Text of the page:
Instructors

teachers who taught at ESCA

Kevin Rodel--guest furnituredesigner & maker

Kevin Rodelguest furnituredesigner & maker

Kevin Rodel has been building and designing fine custom furniture for over 30 years. Along with co-author Jonathan Binzen, he wrote the award winning book, Arts & Crafts Furniture; from Classic to Contemporary. This book earned a coveted OAT Award from the American Library Association in 2004 as an outstanding academic title in Arts And Architecture. He also writes articles for Fine Woodworking magazine and is a regular instructor at the Center for Furniture Craftsmanship in Rockport, Maine.

Neil Erasmus--furniture designer & maker

Neil Erasmusfurniture designer & maker

Neil’s knowledge and skills of fine furniture making and teaching ability have facilitated travel to many parts of the world. Neil is a regular instructor at the excellent, Center for Furniture Craftsmanship in Maine, USA, and has even taught, one-on-one, in Auckland, New Zealand. Over their long careers, Neil and Pam have won numerous awards for their furniture, the most recent being Studio Furniture 2010 at Bungendore Woodworks Gallery. Their work can be found in public and private collections around the world.

Writing is another of Neil’s passions. He writes regularly as a contributing editor for the Australian Wood Review magazine on topics that range from projects to exhibition reviews. He plans to write a book of his own – part fiction, part fact and part memoir.

Read more about Pam and Neil Erasmus

Brian Reid--guest furniture designer & maker

Brian Reidguest furniture designer & maker

Brian Reid is a master fine furniture maker based in midcoast Maine. His handmade, solid wood furniture spans one-of-a-kind commissioned pieces for residences to corporate board room furniture.

Reid splits his time between furniture making and woodworking course instruction with over 15 years of teaching worldwide in the U.S., U.K., Australia and New Zealand. At the Center for Furniture Craftsmanship (Rockport, ME), he leads the 12 Week Intensive Program and is former senior fellow of the Studio Fellowship Program. He also lectures and speaks about contemporary design practices and the history of furniture to a wide range of audiences. 

An honors graduate of Parnham College (Dorset, UK), he studied under the renowned designer Sir John Makepeace and principal Robert Ingham. He is the 5th from only a total of 8 Americans to have attended this distinguished program.

Reid has taught on numerous occasions at Penland School of Crafts, Anderson Ranch Arts Center, and in the furniture programs at San Diego State University and University of Wisconsin-Madison. For two consecutive years, he taught a highly successful master class on Veneering at the Centre for Creative Industries, Adam Smith College in Kirkcaldy, Fife, Scotland.

David Upfill-Brown--guest furniture designer & maker

David Upfill-Brownguest furniture designer & maker

David set out in the 70’s as a sculptor, carving both stone and wood in Central and Southern Africa.  Disenchanted with the then growing trend towards conceptual art he began to focus on furniture and in 1980/81 studied furniture making and design at Parnham, John Makepeace’s school, in England under the remarkable tutelage of Robert Ingham.  From 1982 to 1999 with his wife Hermione he ran a bespoke furniture workshop in Tharwa near Canberra, Australia.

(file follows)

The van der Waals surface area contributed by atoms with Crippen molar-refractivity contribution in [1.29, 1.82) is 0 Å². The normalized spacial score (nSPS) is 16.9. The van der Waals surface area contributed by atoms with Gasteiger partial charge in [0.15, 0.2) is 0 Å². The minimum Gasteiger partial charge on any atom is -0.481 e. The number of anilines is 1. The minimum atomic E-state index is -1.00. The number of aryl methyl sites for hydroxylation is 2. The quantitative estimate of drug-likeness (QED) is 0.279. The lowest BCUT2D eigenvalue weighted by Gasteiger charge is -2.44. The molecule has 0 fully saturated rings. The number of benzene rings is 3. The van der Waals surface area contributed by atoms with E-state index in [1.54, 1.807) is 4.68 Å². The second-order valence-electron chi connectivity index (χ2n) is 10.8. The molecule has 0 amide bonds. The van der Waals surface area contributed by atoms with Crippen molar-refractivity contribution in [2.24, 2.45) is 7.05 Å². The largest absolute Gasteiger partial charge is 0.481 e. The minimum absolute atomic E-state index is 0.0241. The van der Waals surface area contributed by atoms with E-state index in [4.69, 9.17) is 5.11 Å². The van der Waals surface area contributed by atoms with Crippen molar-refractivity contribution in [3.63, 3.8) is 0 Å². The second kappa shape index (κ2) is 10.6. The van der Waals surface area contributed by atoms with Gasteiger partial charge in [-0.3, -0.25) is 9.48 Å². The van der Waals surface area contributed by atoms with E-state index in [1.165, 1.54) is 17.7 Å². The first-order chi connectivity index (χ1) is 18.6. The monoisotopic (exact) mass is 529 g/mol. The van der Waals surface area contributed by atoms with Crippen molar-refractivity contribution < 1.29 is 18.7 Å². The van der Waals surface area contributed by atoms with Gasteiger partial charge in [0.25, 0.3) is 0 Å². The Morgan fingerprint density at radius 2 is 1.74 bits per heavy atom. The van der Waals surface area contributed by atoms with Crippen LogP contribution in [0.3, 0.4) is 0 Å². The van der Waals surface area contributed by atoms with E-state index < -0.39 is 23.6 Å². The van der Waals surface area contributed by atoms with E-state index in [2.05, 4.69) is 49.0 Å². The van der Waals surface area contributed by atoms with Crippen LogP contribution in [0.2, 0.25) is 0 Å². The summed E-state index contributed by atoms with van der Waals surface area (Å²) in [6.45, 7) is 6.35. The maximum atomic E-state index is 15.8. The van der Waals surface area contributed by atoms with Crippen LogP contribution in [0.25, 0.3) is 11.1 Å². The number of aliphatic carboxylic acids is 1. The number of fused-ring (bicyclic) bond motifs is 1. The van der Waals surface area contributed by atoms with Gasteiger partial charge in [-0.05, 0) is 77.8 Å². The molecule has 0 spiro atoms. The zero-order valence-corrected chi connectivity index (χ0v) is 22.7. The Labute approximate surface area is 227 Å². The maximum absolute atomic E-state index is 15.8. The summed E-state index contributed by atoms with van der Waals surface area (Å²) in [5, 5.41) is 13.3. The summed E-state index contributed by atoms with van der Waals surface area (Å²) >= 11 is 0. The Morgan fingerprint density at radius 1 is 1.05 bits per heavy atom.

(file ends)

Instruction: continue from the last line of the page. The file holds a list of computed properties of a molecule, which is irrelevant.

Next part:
Teaching a little there and part time with George Ingham for eight years at the Wood Studio of the Australian National University culminated in his appointment as inaugural academic director of the Australian School of Fine Furniture in Tasmania in 2000.  After four years there and then five as lead instructor of the Nine Month Comprehensive at the Center for Furniture Craftsmanship in Maine USA he now continues to teach in Maine for up to three months annually.

David believes that to begin to understand wood one has first to work it by hand and that once hand methods become habitual it is often more economical for bespoke or one-off furniture makers to work manually than to rely entirely on machinery.  Well-developed hand skills, increasing versatility, also allow him to push the boundaries of design. 

He does not however eschew the use of machinery.  Indeed he tunes his own equipment to perform “like the first violin in the orchestra”.  Machinery is of course imperative in repetitive work and he loves the challenge of developing production systems where smart designs and speed and quality are achieved through canny and succinct jig making.

Nothing lasting can be achieved without a sense and understanding of design.  Like all makers initially seduced by the material he started out wasting some fine wood.  But training, teaching, research, innumerable exhibition visits, contact and correspondence with many contemporary studio furniture makers and general interest in art, especially sculpture and concrete work in all media has helped him build a stronger design sensibility.  David believes that truly successful design is timeless, as an ancient example; the ‘Klismos’ chair from ancient Crete, as a modern one; ‘The Chair’ by Hans Wegner and he strives to come somewhere close.

David loves teaching.  His greatest pleasure is witnessing students find ability deep within themselves.  Seeing how the craft generates a powerful physical, practical, emotional, almost primal intelligence, seeing them become something like dancers or athletes, individuals whose minds speak through their bodies.

A more acquisitive pleasure is the connection of teacher and student in what he calls “the realm of ideas” - the collaborative development of a design that must speak of the student but one who has been encouraged to embrace structural, technical and visceral as well as intellectual territory that they may not have dared. 

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